[BBC Sport -1 Point]


TV2 Sporten (which is what it actually seems to be called) has Coke-sponsored break bumpers involving a football fan in a bar. His team scores a goal, and so he is about to hug the bloke standing next to him. As he turns around, he notices that the bloke next to him is COVERED IN BEES. After a momentary pause, he decides to hug him anyway. Cut to Coke logo. W the F?

The rest of the ad break confirms these early suspicions that Danish advertising is mental. It's a pity TVU Player won't work for screengrabs.

[TV2 Sporten +1 Point]

Wee Gordon and Ray Stubbs are standing right next to the touchline on the pitch for their analysis. Why they're doing this, we don't know. It's only the fact that Gordon has eschewed the suit expected of BBC pundits in favour of a black leather jacket, and that BBC Sport haven't made them use a stupid little plastic table (as seen on ITV Sport) that save us from deducting any points.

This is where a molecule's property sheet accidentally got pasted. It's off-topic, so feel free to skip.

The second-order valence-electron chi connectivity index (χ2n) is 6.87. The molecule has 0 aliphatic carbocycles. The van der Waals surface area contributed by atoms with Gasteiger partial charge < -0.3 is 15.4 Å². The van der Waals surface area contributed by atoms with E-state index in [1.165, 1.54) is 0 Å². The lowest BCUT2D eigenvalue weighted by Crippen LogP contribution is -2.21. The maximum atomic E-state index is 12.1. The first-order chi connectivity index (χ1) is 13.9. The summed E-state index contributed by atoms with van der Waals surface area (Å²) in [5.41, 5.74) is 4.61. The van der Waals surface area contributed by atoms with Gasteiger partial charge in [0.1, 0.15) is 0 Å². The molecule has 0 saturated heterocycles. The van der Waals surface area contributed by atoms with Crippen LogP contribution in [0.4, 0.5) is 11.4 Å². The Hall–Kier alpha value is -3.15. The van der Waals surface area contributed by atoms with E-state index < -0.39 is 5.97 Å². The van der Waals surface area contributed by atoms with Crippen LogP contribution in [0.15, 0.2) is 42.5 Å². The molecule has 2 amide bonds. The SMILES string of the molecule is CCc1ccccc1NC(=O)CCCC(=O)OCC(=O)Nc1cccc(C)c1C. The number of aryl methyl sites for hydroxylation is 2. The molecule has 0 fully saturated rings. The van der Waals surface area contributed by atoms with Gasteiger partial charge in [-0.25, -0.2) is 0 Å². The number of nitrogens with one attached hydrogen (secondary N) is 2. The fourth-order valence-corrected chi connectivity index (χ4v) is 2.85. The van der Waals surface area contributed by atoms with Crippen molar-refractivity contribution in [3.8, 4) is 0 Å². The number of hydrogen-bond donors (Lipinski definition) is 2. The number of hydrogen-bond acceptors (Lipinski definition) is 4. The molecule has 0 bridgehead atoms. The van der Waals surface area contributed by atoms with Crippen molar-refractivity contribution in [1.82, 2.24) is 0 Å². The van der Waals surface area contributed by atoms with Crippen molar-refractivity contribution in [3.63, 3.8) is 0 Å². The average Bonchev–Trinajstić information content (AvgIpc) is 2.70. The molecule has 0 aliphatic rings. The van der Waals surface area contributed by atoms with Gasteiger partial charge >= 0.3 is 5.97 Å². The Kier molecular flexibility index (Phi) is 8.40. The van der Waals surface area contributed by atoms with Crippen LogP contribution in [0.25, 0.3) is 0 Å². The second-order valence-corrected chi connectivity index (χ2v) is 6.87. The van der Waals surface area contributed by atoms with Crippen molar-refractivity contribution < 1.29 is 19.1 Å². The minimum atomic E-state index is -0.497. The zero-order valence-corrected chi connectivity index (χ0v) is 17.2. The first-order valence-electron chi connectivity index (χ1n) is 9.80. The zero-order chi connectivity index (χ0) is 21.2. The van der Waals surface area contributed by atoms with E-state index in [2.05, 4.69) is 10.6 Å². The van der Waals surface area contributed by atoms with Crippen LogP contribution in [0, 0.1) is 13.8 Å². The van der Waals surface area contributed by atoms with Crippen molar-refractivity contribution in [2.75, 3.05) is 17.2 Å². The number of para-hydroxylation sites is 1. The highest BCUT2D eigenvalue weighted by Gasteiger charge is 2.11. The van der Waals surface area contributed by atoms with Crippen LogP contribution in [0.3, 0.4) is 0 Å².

Meanwhile, TV2 News are still using the classic "we don't have any cameras at the scene, just a reporter, so here's a map with a bit coloured in, and a photo of the reporter who is on the phone" technique. Excellent.

[TV2 Sporten +1 Point. It would have been +3 if the photo had been of the reporter pretending to be on the phone.]

And so, as we ruminate on how glad we are we hadn't back Alex Frei for top goalscorer after his adds plummeted from 125/1 to 50/1, we rejoin the second half.